Delta says the drop in last-minute bookings was caused the U.S. budget cuts and new technology, but any drop is a foreboding sign just one month after AA and US Airways announced their merger.
Delta Air Lines Inc on Tuesday cut its first-quarter forecast for a key revenue measure as March performance weakened from January and February, and its shares fell nearly 8 percent.
Unit revenue, a measure of pricing power and the extent to which planes are filled, rose 2 percent in March. That measure, which is also known as passenger revenue per available seat mile, had risen 5 percent in February and 5.5 percent in January.
Delta cited lower last-minute bookings in the wake of U.S. budget pressures, lower than expected demand and temporary inefficiencies as it rolled out new revenue management technology for the March unit revenue performance.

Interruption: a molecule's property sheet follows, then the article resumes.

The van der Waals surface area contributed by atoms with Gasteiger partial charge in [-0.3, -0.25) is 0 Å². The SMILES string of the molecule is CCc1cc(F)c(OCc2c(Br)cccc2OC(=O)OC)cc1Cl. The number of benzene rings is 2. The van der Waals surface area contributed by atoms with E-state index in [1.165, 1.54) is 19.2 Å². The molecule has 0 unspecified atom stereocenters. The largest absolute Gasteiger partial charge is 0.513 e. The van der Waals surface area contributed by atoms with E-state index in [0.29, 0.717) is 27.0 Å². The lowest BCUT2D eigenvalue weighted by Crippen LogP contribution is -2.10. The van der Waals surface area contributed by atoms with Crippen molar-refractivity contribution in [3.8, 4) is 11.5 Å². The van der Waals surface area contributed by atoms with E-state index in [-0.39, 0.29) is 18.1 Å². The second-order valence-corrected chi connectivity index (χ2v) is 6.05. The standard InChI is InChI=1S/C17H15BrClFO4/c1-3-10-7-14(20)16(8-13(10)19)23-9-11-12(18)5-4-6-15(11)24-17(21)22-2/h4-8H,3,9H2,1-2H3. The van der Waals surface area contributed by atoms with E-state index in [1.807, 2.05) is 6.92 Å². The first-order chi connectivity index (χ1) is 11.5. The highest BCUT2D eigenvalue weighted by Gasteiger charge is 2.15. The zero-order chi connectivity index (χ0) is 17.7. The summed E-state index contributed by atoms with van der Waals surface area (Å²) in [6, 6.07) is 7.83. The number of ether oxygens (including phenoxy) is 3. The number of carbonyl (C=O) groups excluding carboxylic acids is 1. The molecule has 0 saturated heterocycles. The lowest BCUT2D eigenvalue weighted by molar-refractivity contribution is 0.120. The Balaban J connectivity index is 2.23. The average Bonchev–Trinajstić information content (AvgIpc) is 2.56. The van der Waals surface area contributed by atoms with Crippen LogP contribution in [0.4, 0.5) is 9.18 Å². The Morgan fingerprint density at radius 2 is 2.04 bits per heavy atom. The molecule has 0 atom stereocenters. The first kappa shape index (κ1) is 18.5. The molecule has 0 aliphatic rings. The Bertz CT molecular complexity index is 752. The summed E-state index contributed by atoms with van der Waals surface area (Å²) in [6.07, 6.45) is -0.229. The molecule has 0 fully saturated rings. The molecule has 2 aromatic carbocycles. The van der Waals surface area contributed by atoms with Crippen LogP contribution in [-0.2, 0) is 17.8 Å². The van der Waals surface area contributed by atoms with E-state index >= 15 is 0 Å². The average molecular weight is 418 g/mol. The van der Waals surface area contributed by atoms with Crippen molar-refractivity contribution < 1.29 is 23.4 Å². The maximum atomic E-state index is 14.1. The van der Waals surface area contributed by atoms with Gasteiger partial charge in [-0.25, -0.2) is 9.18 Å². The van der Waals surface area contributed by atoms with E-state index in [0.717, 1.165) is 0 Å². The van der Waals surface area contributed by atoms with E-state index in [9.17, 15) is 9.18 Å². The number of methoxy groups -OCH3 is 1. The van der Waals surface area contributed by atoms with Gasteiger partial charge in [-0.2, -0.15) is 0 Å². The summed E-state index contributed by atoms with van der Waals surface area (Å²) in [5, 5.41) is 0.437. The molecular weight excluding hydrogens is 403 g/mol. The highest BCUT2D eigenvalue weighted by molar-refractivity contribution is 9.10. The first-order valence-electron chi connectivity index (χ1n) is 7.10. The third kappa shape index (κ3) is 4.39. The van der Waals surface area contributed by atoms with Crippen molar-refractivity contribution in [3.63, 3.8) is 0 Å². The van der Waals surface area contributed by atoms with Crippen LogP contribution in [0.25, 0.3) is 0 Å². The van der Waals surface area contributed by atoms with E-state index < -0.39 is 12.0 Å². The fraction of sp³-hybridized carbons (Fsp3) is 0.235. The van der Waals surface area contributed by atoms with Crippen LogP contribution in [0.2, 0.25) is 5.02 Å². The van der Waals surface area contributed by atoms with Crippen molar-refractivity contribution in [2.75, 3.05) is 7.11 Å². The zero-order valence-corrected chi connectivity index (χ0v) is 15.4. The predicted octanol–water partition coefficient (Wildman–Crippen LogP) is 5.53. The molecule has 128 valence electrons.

In an investor update filed on Tuesday, Delta said it now expects a rise of 4 to 4.5 percent in first-quarter unit revenue compared with the prior year. That compared with a prior view of a rise of 4.5 to 5.5 percent for the quarter.
Delta said it still expects a profitable first quarter.
System traffic rose 0.1 percent in March as the number of passengers boarded fell 0.7 percent in the month.
Shares of Delta were down 7.6 percent at $15.02 on Tuesday morning. Other U.S. airlines were also lower, with United Continental Holdings down 4.2 percent at $29.67, and US Airways Group off 4 percent at $16.
Reporting by Karen Jacobs in Atlanta.Editing by Matthew Lewis.
Copyright (2013) Thomson Reuters. Click for restrictions
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Photo Credit: Aircraft models are seen following a news conference to announce the sale of Virgin Atlantic airline to Delta Air Lines, in New York December 11, 2012. Brendan McDermid / Reuters